What is in Our Power, Part Three: An Exploratory Course, by Keith Seddon

In part three of our series from Keith Seddon’s book Stoic Serenity, exploring the core theme in Stoicism of ‘what is in our power and what is not’, you can further reflect on the theme in further exercises as to how this applies to your life.

So click below to read more! If you can, take 15 minutes to go through the exercises and please post below your reflections on this key Stoic maxim!

What is in Our Power, Part Three
Part four will be uploaded on Thursday.

More about Keith Seddon & Stoic Serenity: Keith Seddon is director of the MA and PhD programmes in Ancient Philosophy at Warnborough College, Ireland. He is a freelance academic and writer, who started the ‘Stoic Foundation’ in 2000, an educational trust, offering advice, support and a correspondence course (on which his book Stoic Serenity, from which our extract is taken, is based) in practical Stoic philosophy to anyone interested in taking up Stoicism as a philosophy to live by. Our thanks go to Keith for allowing his work to be reproduced on this blog.

2 thoughts on What is in Our Power, Part Three: An Exploratory Course, by Keith Seddon

  1. When Epictetus identifies “opinion, aim, desire, aversion, and, in a word, whatever affairs are our own”, he identifies the only true source of absolute freedom. We may or may not be able to change the circumstances of our lives, but we can always change our own aims, desires, aversion and opinions. If we first focus on having a aim which either benefits ourselves and doesn’t harm others, or even better, an aim which benefits ourselves and others at the same time, or even a reasonable personal sacrifice for the welfare of others in need, then the reality may change to a better possible solution given the circumstances. First, we need to clarify what is in our power. Once our aims, thoughts, feelings, and opinions are nearer a worthy goal; we can now properly try to influence externals. So, we must focus on what is properly in our power for good, and then see what our inners aims can realistically change needed externals if possible. First and foremost to have a happy and skillful life, we must focus on our absolute freedom–what is really in our power and not become slaves to externals.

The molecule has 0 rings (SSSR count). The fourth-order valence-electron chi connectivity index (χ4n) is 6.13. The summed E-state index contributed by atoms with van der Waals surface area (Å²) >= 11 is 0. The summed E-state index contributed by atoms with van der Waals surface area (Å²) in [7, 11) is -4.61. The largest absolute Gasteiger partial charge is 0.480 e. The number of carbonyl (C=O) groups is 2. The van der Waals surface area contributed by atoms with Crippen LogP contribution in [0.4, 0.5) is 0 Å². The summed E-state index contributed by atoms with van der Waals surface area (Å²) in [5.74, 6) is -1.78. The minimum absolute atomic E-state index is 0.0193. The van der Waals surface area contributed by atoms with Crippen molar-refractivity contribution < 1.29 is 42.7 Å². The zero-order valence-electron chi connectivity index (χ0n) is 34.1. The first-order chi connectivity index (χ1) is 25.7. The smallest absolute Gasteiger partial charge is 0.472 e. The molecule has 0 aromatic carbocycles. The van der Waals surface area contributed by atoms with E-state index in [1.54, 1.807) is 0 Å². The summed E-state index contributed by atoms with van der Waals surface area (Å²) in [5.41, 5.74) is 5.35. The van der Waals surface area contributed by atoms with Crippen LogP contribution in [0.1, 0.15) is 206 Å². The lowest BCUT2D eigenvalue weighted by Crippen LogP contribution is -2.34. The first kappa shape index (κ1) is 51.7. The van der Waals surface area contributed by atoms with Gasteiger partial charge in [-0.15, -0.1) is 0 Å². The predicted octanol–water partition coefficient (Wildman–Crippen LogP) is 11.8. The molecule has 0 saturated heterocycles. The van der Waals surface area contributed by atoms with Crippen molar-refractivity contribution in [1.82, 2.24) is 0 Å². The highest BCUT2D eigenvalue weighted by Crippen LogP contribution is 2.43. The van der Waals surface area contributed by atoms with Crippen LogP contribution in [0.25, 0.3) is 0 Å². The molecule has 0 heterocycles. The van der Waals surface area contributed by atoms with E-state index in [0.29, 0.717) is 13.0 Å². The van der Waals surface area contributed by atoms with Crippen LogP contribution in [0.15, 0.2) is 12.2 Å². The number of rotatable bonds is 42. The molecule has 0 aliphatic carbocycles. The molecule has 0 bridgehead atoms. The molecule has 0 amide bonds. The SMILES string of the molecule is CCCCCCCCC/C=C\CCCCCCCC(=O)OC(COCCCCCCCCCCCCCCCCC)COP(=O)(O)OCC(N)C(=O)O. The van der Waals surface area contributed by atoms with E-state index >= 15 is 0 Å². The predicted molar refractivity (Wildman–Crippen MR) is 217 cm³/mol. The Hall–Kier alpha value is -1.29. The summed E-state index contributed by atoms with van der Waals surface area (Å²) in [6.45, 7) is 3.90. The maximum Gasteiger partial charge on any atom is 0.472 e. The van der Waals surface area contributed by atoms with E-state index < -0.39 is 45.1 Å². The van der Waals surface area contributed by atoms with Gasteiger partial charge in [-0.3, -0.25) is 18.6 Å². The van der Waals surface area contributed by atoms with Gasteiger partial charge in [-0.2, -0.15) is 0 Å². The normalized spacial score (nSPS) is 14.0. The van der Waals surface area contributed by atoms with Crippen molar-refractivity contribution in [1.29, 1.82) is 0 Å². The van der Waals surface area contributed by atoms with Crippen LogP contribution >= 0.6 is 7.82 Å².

2. modokomodo says:

    So, let’s say someone is stuck in a job that they don’t like and, for some reason, cannot change; how does the external (uncontrollable) aspect interact with the internal (controllable)? Do they just think “well I can’t influence the situation it so I won’t worry about it. I will try not to be depressed”?

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